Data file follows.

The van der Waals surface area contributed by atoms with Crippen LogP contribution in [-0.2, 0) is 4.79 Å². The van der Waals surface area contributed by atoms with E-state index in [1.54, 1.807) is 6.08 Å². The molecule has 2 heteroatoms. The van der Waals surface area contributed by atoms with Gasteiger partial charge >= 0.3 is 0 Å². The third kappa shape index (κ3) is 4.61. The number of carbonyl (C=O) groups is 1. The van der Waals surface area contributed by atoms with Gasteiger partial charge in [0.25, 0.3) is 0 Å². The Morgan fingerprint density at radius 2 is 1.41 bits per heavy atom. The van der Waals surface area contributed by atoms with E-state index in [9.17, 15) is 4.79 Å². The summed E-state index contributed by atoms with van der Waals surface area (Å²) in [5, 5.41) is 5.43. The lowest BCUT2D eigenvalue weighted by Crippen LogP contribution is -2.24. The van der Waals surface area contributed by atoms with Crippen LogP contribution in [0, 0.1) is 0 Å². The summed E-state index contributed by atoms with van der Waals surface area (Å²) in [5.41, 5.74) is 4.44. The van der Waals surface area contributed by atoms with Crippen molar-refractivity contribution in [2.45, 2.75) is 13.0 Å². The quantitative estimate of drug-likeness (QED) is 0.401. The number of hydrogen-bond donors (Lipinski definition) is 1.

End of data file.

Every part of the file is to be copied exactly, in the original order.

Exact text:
The van der Waals surface area contributed by atoms with Crippen LogP contribution in [-0.2, 0) is 4.79 Å². The van der Waals surface area contributed by atoms with E-state index in [1.54, 1.807) is 6.08 Å². The molecule has 2 heteroatoms. The van der Waals surface area contributed by atoms with Gasteiger partial charge >= 0.3 is 0 Å². The third kappa shape index (κ3) is 4.61. The number of carbonyl (C=O) groups is 1. The van der Waals surface area contributed by atoms with Gasteiger partial charge in [0.25, 0.3) is 0 Å². The Morgan fingerprint density at radius 2 is 1.41 bits per heavy atom. The van der Waals surface area contributed by atoms with E-state index in [9.17, 15) is 4.79 Å². The summed E-state index contributed by atoms with van der Waals surface area (Å²) in [5, 5.41) is 5.43. The lowest BCUT2D eigenvalue weighted by Crippen LogP contribution is -2.24. The van der Waals surface area contributed by atoms with Crippen LogP contribution in [0, 0.1) is 0 Å². The summed E-state index contributed by atoms with van der Waals surface area (Å²) in [5.41, 5.74) is 4.44. The van der Waals surface area contributed by atoms with Crippen molar-refractivity contribution in [2.45, 2.75) is 13.0 Å². The quantitative estimate of drug-likeness (QED) is 0.401. The number of hydrogen-bond donors (Lipinski definition) is 1.